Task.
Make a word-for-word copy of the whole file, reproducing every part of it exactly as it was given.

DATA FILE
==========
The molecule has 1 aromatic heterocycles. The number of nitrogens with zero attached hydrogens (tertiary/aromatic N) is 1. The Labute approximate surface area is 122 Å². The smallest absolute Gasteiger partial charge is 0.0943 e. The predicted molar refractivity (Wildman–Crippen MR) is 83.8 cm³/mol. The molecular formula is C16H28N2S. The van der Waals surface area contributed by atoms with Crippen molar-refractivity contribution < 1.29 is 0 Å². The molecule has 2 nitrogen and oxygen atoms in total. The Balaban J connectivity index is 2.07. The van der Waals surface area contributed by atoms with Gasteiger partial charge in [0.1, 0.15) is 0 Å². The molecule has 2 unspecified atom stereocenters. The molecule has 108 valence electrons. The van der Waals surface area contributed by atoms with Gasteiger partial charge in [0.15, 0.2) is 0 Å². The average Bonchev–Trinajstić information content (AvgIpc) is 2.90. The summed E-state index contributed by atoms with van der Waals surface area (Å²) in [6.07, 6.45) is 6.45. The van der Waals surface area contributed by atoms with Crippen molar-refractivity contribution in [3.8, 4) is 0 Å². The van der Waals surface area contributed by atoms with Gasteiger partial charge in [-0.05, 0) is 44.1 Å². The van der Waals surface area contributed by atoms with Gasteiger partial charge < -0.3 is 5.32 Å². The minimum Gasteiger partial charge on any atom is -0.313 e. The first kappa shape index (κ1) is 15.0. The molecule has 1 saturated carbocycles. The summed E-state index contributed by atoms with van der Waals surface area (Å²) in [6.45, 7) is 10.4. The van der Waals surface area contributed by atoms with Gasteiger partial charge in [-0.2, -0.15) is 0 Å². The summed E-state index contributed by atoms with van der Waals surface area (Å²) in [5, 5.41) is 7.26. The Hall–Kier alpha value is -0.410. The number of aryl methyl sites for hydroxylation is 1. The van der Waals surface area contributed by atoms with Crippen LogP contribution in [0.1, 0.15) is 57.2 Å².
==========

The molecule has 1 aromatic heterocycles. The number of nitrogens with zero attached hydrogens (tertiary/aromatic N) is 1. The Labute approximate surface area is 122 Å². The smallest absolute Gasteiger partial charge is 0.0943 e. The predicted molar refractivity (Wildman–Crippen MR) is 83.8 cm³/mol. The molecular formula is C16H28N2S. The van der Waals surface area contributed by atoms with Crippen molar-refractivity contribution < 1.29 is 0 Å². The molecule has 2 nitrogen and oxygen atoms in total. The Balaban J connectivity index is 2.07. The van der Waals surface area contributed by atoms with Gasteiger partial charge in [0.1, 0.15) is 0 Å². The molecule has 2 unspecified atom stereocenters. The molecule has 108 valence electrons. The van der Waals surface area contributed by atoms with Gasteiger partial charge in [0.15, 0.2) is 0 Å². The average Bonchev–Trinajstić information content (AvgIpc) is 2.90. The summed E-state index contributed by atoms with van der Waals surface area (Å²) in [6.07, 6.45) is 6.45. The van der Waals surface area contributed by atoms with Crippen molar-refractivity contribution in [3.8, 4) is 0 Å². The van der Waals surface area contributed by atoms with Gasteiger partial charge in [-0.05, 0) is 44.1 Å². The van der Waals surface area contributed by atoms with Gasteiger partial charge < -0.3 is 5.32 Å². The minimum Gasteiger partial charge on any atom is -0.313 e. The first kappa shape index (κ1) is 15.0. The molecule has 1 saturated carbocycles. The summed E-state index contributed by atoms with van der Waals surface area (Å²) in [6.45, 7) is 10.4. The van der Waals surface area contributed by atoms with Gasteiger partial charge in [-0.2, -0.15) is 0 Å². The summed E-state index contributed by atoms with van der Waals surface area (Å²) in [5, 5.41) is 7.26. The Hall–Kier alpha value is -0.410. The number of aryl methyl sites for hydroxylation is 1. The van der Waals surface area contributed by atoms with Crippen LogP contribution in [0.1, 0.15) is 57.2 Å².